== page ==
Being competitive in many ways a very good thing. That's the him that's kind of how you get ahead in the world. The drive is very important. Even in the game, being competitive makes you a fun opponent. Someone who is a challenge and who people learn from when they play against them.

Clearly though, there can be too much of a good thing. When being competitive inhibits your ability to play a game or to interact with your friends, then it has become a problem.
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Thu Jun 18, 2015 5:26 pm
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The iPhone lets me ride the Wabash Cannonball

Lowell Kempf
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One of my least favorite ways to learn how to play a game is against an AI. I'm not even all that found of just plain playing against an AI. It just feels too much like a grind. Even playing against a faceless opponent online is so much more engaging and interesting, even at a move a day.

However, sometimes it is the only way to get to learn and play a game. And it is better than just reading the rules and imagining how the game would play out.

At least three years ago, I got the app for Wabash Cannonball, the precursor for Chicago Express. And sat on it because I just don't dig playing against AIs, particularly for learning games. Like I said.

But I finally decided that I needed to give it a go. Quite frankly, I like train games and Wabash Cannonball looked like it would do a nice job of giving me a rail experience in a relatively short playing time.

Before I start jawing about the game, let me say that I'm glad that I got a taste of it. Wabash Cannonball does a solid job of hitting a lot of the right train game notes in a way that's mechanically simple but leaves plenty of room for evil plays.

Wabash Cannonball puts you in the familiar position of being rail barons who are trying to end up with the most money at the end of the game. You fight over the limited number of stocks for a limited number of rail companies. You develop rail networks with a limited number of train tracks. And you improve cities to try and squeeze just that extra drop of blood out of your stocks because money is tight, tight, tight.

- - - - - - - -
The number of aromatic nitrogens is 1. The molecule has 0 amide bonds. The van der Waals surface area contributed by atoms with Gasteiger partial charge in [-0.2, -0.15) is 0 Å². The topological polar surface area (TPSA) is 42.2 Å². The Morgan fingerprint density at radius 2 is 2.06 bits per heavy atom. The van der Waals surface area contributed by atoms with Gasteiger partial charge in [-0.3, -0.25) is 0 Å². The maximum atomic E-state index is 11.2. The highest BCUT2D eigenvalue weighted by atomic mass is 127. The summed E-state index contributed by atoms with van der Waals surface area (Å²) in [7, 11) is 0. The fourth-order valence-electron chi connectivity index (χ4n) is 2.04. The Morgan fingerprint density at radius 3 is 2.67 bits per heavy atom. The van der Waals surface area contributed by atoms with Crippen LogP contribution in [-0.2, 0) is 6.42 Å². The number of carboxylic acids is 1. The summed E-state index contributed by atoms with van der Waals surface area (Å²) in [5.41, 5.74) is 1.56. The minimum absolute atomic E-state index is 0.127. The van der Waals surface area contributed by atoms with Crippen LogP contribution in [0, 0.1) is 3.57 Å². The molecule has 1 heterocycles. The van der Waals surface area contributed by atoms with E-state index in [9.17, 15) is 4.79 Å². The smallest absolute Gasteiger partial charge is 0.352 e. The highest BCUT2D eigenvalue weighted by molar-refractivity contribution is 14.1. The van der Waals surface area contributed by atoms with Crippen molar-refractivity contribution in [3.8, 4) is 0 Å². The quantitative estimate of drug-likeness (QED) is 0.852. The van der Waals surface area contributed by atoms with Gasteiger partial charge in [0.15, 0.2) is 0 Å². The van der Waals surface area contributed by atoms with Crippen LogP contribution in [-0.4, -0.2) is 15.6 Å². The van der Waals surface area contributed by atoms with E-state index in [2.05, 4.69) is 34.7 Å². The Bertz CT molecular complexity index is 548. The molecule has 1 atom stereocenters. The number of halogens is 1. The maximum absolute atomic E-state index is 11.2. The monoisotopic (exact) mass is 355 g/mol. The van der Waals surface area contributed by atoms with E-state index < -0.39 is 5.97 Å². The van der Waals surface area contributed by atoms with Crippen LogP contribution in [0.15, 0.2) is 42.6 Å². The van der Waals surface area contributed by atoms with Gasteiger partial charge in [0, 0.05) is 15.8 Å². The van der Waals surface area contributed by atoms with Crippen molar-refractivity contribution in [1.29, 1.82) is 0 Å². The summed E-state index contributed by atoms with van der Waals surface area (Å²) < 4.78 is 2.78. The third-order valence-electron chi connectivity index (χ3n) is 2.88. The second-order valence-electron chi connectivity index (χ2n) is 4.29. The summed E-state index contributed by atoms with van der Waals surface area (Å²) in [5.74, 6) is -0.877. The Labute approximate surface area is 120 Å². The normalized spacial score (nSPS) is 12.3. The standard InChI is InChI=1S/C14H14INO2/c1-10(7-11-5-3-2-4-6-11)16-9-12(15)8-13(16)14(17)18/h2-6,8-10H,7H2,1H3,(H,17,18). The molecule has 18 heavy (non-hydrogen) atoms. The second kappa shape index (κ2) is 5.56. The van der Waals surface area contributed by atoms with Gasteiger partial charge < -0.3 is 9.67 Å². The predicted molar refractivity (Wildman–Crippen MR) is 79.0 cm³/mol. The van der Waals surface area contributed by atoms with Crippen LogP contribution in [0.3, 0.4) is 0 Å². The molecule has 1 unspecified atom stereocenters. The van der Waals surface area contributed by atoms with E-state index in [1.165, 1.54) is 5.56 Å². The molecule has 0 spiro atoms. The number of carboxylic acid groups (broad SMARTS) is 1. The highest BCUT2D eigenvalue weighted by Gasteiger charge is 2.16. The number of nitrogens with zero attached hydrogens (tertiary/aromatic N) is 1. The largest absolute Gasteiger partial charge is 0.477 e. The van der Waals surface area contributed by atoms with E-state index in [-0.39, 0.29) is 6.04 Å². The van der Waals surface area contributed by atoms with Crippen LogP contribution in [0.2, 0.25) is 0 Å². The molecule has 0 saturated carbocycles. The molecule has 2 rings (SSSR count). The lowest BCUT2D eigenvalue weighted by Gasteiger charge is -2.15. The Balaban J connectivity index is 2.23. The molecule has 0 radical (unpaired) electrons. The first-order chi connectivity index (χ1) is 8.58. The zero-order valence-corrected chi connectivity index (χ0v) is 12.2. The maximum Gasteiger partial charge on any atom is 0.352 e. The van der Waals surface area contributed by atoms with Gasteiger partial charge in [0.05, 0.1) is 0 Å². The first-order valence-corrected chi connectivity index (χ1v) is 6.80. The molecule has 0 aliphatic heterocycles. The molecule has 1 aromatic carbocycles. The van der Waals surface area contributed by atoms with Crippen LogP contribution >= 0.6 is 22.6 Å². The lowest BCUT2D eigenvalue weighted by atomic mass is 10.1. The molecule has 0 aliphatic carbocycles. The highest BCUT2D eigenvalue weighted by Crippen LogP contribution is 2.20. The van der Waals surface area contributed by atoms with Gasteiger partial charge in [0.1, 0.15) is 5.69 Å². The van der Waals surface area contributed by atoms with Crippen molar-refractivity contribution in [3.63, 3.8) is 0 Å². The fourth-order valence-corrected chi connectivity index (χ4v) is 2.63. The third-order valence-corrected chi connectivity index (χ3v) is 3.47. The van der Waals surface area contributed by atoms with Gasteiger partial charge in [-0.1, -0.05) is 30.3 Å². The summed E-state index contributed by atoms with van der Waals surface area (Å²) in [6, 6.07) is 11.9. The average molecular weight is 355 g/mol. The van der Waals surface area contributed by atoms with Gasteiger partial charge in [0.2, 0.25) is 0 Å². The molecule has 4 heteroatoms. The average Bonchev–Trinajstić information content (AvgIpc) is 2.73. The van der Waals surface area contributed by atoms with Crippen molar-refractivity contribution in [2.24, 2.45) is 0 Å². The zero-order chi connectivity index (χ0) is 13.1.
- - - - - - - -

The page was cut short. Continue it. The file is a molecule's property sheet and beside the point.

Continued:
I'm not going to go over the rules. I'm just going to make a couple of observations about things that make the game stand out. Those little sparkles that say Wabash Cannonball or Chicago Express and not just a generic train game.

The first thing that really struck me (and would strike anyone) is that the only way to build rails is from a company's treasury. And the only way money goes into treasuries is from auctions. The winning bid gets added to the treasury and those treasuries start out empty. (Well, there is also a logging bonus from entering a forest hex. But that's pretty small compared to the auctions)

The natural desire to win an auction for as little as possible means you could be holding stock in a company too broke to lay track.

But that is just the tip of the iceberg about what I think really gives Wabash Cannonball it's real sense of identity as a game. And that is scarcity. Stocks in each company are seriously limited. The number of rails each company has is brutally small. And the number of actions per round are limited too.

Scarcity is not a unique formula in games or even rail games. (First Train to Nuremberg comes to mind) But each discrete action in Wabash Cannonball is simple and easy to explain. It's not a mechanically complicated game. It should be an easy game to teach.

But it gives you plenty of room for complicated schemes, which is only heightened by the scarcity of every single resource and the surprisingly ease of sabotaging other people's plans. Being a minority stock holder and using that status to run precious rails to nowhere and drive the stock value into the ground is not an unreasonable thing to do.

Now, I don't think I have a real understanding of how the game works. For that I need to actually play the game against real people and preferably face-to-face. But I do feel like I have a sense of how to play the game and I could sit down and play a game with real people without a problem.

Wabash Cannonball is a mechanically simple game but I think that it passes the test of being a legit train game with flying colors. It has a stock market with active stock manipulation. It has connections and infrastructure development. And it has money management which involves both of the first two. The only classic train element that I felt it was lacking was pick up and delivery and you can't have everything.

I'm not going to start compulsively playing the app. And I don't see myself going out and buying Chicago Express as soon as I can. But I am very glad I got a chance to experience the game.
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Tue Jun 16, 2015 10:12 pm